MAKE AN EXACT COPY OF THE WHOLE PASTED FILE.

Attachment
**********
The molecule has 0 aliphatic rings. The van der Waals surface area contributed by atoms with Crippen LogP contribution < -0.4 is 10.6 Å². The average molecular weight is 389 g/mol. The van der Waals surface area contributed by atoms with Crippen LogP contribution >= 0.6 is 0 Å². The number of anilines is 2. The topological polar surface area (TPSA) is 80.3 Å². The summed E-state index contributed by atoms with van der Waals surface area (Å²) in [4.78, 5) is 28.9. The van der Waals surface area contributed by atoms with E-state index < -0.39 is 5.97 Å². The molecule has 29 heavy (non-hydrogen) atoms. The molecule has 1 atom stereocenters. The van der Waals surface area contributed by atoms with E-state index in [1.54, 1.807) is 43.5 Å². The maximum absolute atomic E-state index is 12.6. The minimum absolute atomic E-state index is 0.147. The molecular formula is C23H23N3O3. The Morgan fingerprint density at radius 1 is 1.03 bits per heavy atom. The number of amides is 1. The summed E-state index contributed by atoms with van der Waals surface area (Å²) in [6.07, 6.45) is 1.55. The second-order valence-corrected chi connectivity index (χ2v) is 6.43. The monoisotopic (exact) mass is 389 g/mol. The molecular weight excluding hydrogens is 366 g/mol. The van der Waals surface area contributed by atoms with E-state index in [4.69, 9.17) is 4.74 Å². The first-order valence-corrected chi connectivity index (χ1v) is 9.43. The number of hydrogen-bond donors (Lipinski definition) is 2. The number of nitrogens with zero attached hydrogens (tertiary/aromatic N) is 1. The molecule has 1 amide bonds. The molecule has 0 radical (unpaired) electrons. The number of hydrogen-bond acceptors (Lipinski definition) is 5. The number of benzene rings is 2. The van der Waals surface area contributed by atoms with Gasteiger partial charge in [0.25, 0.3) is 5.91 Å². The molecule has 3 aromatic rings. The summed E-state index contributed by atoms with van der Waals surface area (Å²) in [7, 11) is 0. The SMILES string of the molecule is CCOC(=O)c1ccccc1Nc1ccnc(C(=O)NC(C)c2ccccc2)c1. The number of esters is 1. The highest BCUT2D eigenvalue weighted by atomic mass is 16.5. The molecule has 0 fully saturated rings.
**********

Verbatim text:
The molecule has 0 aliphatic rings. The van der Waals surface area contributed by atoms with Crippen LogP contribution < -0.4 is 10.6 Å². The average molecular weight is 389 g/mol. The van der Waals surface area contributed by atoms with Crippen LogP contribution >= 0.6 is 0 Å². The number of anilines is 2. The topological polar surface area (TPSA) is 80.3 Å². The summed E-state index contributed by atoms with van der Waals surface area (Å²) in [4.78, 5) is 28.9. The van der Waals surface area contributed by atoms with E-state index < -0.39 is 5.97 Å². The molecule has 29 heavy (non-hydrogen) atoms. The molecule has 1 atom stereocenters. The van der Waals surface area contributed by atoms with E-state index in [1.54, 1.807) is 43.5 Å². The maximum absolute atomic E-state index is 12.6. The minimum absolute atomic E-state index is 0.147. The molecular formula is C23H23N3O3. The Morgan fingerprint density at radius 1 is 1.03 bits per heavy atom. The number of amides is 1. The summed E-state index contributed by atoms with van der Waals surface area (Å²) in [6.07, 6.45) is 1.55. The second-order valence-corrected chi connectivity index (χ2v) is 6.43. The monoisotopic (exact) mass is 389 g/mol. The molecular weight excluding hydrogens is 366 g/mol. The van der Waals surface area contributed by atoms with E-state index in [4.69, 9.17) is 4.74 Å². The first-order valence-corrected chi connectivity index (χ1v) is 9.43. The number of hydrogen-bond donors (Lipinski definition) is 2. The number of nitrogens with zero attached hydrogens (tertiary/aromatic N) is 1. The molecule has 1 amide bonds. The molecule has 0 radical (unpaired) electrons. The number of hydrogen-bond acceptors (Lipinski definition) is 5. The number of benzene rings is 2. The van der Waals surface area contributed by atoms with Gasteiger partial charge in [0.25, 0.3) is 5.91 Å². The molecule has 3 aromatic rings. The summed E-state index contributed by atoms with van der Waals surface area (Å²) in [7, 11) is 0. The SMILES string of the molecule is CCOC(=O)c1ccccc1Nc1ccnc(C(=O)NC(C)c2ccccc2)c1. The number of esters is 1. The highest BCUT2D eigenvalue weighted by atomic mass is 16.5. The molecule has 0 fully saturated rings.